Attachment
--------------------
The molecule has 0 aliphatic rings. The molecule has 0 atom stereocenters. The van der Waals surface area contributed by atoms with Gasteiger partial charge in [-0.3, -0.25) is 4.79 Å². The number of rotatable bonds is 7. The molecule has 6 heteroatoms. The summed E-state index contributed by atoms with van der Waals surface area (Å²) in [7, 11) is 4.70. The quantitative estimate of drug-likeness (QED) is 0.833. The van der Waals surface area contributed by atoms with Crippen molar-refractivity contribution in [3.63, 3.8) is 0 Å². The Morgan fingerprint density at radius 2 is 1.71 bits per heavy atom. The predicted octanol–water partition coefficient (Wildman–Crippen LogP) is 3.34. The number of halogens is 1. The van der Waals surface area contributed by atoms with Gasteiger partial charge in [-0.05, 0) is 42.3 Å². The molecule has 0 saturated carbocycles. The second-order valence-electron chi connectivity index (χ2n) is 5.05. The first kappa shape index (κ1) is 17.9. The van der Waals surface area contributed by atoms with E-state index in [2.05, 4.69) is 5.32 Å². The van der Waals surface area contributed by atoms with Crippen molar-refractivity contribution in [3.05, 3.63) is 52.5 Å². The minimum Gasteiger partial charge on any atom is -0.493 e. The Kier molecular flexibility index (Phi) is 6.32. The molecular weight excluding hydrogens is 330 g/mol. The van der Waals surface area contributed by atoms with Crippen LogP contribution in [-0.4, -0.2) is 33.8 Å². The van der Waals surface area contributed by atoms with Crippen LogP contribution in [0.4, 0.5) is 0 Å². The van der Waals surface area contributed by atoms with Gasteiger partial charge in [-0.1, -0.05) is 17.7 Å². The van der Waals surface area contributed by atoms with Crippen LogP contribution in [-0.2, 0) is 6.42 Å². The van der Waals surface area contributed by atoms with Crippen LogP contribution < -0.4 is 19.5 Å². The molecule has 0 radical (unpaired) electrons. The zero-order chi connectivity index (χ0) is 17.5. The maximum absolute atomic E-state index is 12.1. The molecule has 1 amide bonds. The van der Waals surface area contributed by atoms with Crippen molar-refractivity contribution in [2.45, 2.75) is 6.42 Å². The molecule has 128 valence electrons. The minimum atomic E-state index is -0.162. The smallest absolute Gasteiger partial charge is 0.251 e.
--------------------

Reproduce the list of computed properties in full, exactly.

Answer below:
The molecule has 0 aliphatic rings. The molecule has 0 atom stereocenters. The van der Waals surface area contributed by atoms with Gasteiger partial charge in [-0.3, -0.25) is 4.79 Å². The number of rotatable bonds is 7. The molecule has 6 heteroatoms. The summed E-state index contributed by atoms with van der Waals surface area (Å²) in [7, 11) is 4.70. The quantitative estimate of drug-likeness (QED) is 0.833. The van der Waals surface area contributed by atoms with Crippen molar-refractivity contribution in [3.63, 3.8) is 0 Å². The Morgan fingerprint density at radius 2 is 1.71 bits per heavy atom. The predicted octanol–water partition coefficient (Wildman–Crippen LogP) is 3.34. The number of halogens is 1. The van der Waals surface area contributed by atoms with Gasteiger partial charge in [-0.05, 0) is 42.3 Å². The molecule has 0 saturated carbocycles. The second-order valence-electron chi connectivity index (χ2n) is 5.05. The first kappa shape index (κ1) is 17.9. The van der Waals surface area contributed by atoms with E-state index in [2.05, 4.69) is 5.32 Å². The van der Waals surface area contributed by atoms with Crippen molar-refractivity contribution in [3.05, 3.63) is 52.5 Å². The minimum Gasteiger partial charge on any atom is -0.493 e. The Kier molecular flexibility index (Phi) is 6.32. The molecular weight excluding hydrogens is 330 g/mol. The van der Waals surface area contributed by atoms with Crippen LogP contribution in [-0.4, -0.2) is 33.8 Å². The van der Waals surface area contributed by atoms with Crippen LogP contribution in [0.4, 0.5) is 0 Å². The van der Waals surface area contributed by atoms with Gasteiger partial charge in [-0.1, -0.05) is 17.7 Å². The van der Waals surface area contributed by atoms with Crippen LogP contribution in [-0.2, 0) is 6.42 Å². The van der Waals surface area contributed by atoms with Crippen LogP contribution < -0.4 is 19.5 Å². The molecule has 0 radical (unpaired) electrons. The zero-order chi connectivity index (χ0) is 17.5. The maximum absolute atomic E-state index is 12.1. The molecule has 1 amide bonds. The van der Waals surface area contributed by atoms with Crippen molar-refractivity contribution in [2.45, 2.75) is 6.42 Å². The molecule has 128 valence electrons. The minimum atomic E-state index is -0.162. The smallest absolute Gasteiger partial charge is 0.251 e.